'Viking Warrior' out to right the ship

Updated: April 22, 2010, 2:17 PM ET
By Dan Rafael |

Carl Froch/Mikkel KesslerCourtesy of Tony BrochnerCarl Froch, left, brings his perfect record and an unrelenting attack into the ring against Mikkel Kessler.

When the Super Six World Boxing Classic was announced last summer, Mikkel Kessler was immediately tabbed as the favorite to win the six-man round-robin super middleweight tournament.

It made sense. Denmark's "Viking Warrior" was by far the most accomplished fighter in the field. He was a reigning two-time 168-pound titleholder with several quality victories on his record and just one loss, a 2007 decision to Joe Calzaghe, perhaps the best super middleweight in the history of the division, in Calzaghe's native Wales.

That was then.

This is now.

Here we are in Group Stage 2 -- a third of the way through the tournament -- and Kessler has lost his title, has no points and is in serious danger of not making it to the semifinals.

"It's nice not to be the favorite in this tournament," Kessler said. "I'm like a young warrior again. And I'm super hungry again. I'm very hungry. I'm back and I'm very sharp at this time. I made my mistake and I just want to get back up and show all my boxing fans from around the world that I am the best super middleweight in the world."

Fighting in his hometown of Oakland, Andre Ward handed Kessler a lopsided 11th-round technical decision loss in their tournament opener in November. Ward dominated Kessler before an accidental head-butt opened a bad cut over Kessler's eye, causing the fight to be stopped and sent to the scorecards.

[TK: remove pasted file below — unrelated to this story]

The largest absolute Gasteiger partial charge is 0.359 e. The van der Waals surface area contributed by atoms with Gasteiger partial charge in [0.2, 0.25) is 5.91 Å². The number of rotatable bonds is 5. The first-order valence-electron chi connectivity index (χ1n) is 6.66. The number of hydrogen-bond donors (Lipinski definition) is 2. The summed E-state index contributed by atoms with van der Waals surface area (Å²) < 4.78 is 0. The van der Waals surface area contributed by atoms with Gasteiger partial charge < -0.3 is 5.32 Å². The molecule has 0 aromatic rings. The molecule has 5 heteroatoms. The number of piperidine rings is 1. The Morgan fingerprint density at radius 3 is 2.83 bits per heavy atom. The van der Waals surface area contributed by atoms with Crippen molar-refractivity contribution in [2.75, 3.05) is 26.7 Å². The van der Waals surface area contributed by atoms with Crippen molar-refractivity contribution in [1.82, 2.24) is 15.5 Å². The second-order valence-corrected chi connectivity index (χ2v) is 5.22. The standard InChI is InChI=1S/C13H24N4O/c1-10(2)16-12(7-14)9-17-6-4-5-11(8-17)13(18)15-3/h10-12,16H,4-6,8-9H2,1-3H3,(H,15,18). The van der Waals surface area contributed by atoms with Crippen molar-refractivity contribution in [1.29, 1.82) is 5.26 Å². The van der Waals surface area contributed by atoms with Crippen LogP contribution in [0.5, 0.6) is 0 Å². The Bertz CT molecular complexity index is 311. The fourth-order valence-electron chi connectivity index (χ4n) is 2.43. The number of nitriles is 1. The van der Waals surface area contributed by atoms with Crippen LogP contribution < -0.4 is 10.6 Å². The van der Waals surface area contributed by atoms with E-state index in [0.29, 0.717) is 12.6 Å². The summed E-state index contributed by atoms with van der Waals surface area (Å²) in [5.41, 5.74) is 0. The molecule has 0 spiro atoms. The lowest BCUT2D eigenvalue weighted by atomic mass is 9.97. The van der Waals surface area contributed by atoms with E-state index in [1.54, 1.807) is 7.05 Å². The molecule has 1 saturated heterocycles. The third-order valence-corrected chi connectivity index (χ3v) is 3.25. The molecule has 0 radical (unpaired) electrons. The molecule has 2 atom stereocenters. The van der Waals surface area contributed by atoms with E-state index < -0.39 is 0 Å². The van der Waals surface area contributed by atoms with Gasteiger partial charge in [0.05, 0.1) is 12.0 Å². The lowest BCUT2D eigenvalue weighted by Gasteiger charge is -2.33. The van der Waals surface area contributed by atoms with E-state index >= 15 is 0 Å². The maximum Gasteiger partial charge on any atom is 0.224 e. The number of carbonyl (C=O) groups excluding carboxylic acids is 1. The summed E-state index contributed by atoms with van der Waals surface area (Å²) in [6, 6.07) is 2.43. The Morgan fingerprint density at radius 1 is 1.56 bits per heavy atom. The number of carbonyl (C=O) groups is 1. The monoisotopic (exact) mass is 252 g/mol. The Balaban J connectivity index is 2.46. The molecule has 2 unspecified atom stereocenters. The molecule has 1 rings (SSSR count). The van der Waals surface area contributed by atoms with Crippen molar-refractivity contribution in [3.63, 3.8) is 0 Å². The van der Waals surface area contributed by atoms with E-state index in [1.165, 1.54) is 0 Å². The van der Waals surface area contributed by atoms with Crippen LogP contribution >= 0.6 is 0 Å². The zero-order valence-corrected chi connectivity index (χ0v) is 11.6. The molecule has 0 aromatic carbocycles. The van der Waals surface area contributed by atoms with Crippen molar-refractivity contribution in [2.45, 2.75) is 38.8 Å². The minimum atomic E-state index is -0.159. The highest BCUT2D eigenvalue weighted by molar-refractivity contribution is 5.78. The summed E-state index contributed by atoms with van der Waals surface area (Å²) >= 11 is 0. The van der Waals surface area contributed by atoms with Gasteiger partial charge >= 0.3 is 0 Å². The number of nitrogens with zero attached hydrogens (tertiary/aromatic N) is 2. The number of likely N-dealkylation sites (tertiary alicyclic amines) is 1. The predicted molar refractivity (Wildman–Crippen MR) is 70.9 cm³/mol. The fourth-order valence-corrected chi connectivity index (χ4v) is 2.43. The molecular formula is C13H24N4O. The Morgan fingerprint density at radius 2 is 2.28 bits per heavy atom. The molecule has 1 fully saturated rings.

"I had a very bad night in the office against Ward, but champions bounce back even stronger," Kessler said. "I did that once after the Calzaghe fight and I will do it again."

He'll have his chance as he bids to get on the Super Six board when he challenges titleholder Carl Froch of England on Saturday (Showtime, 9 p.m. ET/PT, same-day tape) at the MCH Arena in Herning, Denmark.

"It's a big opportunity to be fighting for a world title again," Kessler said. "You know, I had to go back to boxing school after my last fight. I'm so happy to be in this tournament with another chance to show all my boxing fans that I am the best.

"I learned from my mistakes after the Ward fight. I learned I made mistakes outside the ring. I had to pick my sparring partners better three or four weeks out of the fight. I just feel I'm better than ever now. I'm ready to fight this fight. I really can't wait."

Kessler (42-2, 32 KOs), who fired longtime trainer Ricard Olsen in the wake of the defeat and replaced him with assistant Jimmy Montoya, knows that defeating Froch -- a Group Stage 1 split decision winner against Andre Dirrell -- will give him another title and keep alive his chances of making it to the semifinals.

"I have had a great preparation and I am ready," Kessler said. "It was not the real Mikkel Kessler in the ring against Andre Ward. I have learned my lesson. In life, you have to bounce back from defeats. You have to get back up. That is what I am about to do. This fight means everything to me. There is a lot of pressure but that is no problem. I need a win. And I will get a win -- I will get the first three points in the Super Six tournament."

Froch believes he may be getting a Kessler with sagging confidence after the upset loss to Ward, but remains a bit wary of him.

"Obviously, there's an opening there to try and take advantage, but there's the wounded fox syndrome where an animal's been wounded and is bleeding. He's going to come out fighting," Froch said. "You've got to realize Mikkel Kessler's got absolutely nothing to lose now."